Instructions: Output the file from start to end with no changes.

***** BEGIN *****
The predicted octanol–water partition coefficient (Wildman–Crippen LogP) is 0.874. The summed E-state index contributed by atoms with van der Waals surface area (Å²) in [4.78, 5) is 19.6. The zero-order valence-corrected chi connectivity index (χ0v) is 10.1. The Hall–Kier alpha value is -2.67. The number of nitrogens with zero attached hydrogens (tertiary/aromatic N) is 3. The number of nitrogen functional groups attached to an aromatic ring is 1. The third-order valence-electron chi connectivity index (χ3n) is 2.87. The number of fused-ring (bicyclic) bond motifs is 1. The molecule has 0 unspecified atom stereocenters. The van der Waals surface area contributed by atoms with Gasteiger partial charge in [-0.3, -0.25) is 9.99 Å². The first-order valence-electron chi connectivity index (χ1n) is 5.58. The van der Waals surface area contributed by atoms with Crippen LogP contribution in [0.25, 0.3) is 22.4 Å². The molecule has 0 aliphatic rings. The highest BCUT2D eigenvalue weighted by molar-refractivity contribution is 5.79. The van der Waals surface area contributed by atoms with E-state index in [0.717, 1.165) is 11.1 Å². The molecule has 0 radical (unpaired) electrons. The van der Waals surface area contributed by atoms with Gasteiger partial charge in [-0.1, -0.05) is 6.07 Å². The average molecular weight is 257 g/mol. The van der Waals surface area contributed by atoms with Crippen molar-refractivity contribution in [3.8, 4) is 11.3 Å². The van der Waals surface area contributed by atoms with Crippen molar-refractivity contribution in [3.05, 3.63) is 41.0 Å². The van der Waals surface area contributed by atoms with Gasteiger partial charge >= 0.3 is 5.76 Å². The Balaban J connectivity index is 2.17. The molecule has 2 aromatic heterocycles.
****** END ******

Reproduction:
The predicted octanol–water partition coefficient (Wildman–Crippen LogP) is 0.874. The summed E-state index contributed by atoms with van der Waals surface area (Å²) in [4.78, 5) is 19.6. The zero-order valence-corrected chi connectivity index (χ0v) is 10.1. The Hall–Kier alpha value is -2.67. The number of nitrogens with zero attached hydrogens (tertiary/aromatic N) is 3. The number of nitrogen functional groups attached to an aromatic ring is 1. The third-order valence-electron chi connectivity index (χ3n) is 2.87. The number of fused-ring (bicyclic) bond motifs is 1. The molecule has 0 unspecified atom stereocenters. The van der Waals surface area contributed by atoms with Gasteiger partial charge in [-0.3, -0.25) is 9.99 Å². The first-order valence-electron chi connectivity index (χ1n) is 5.58. The van der Waals surface area contributed by atoms with Crippen LogP contribution in [0.25, 0.3) is 22.4 Å². The molecule has 0 aliphatic rings. The highest BCUT2D eigenvalue weighted by molar-refractivity contribution is 5.79. The van der Waals surface area contributed by atoms with E-state index in [0.717, 1.165) is 11.1 Å². The molecule has 0 radical (unpaired) electrons. The van der Waals surface area contributed by atoms with Gasteiger partial charge in [-0.1, -0.05) is 6.07 Å². The average molecular weight is 257 g/mol. The van der Waals surface area contributed by atoms with Crippen molar-refractivity contribution in [3.8, 4) is 11.3 Å². The van der Waals surface area contributed by atoms with Crippen molar-refractivity contribution in [3.05, 3.63) is 41.0 Å². The van der Waals surface area contributed by atoms with Gasteiger partial charge >= 0.3 is 5.76 Å². The Balaban J connectivity index is 2.17. The molecule has 2 aromatic heterocycles.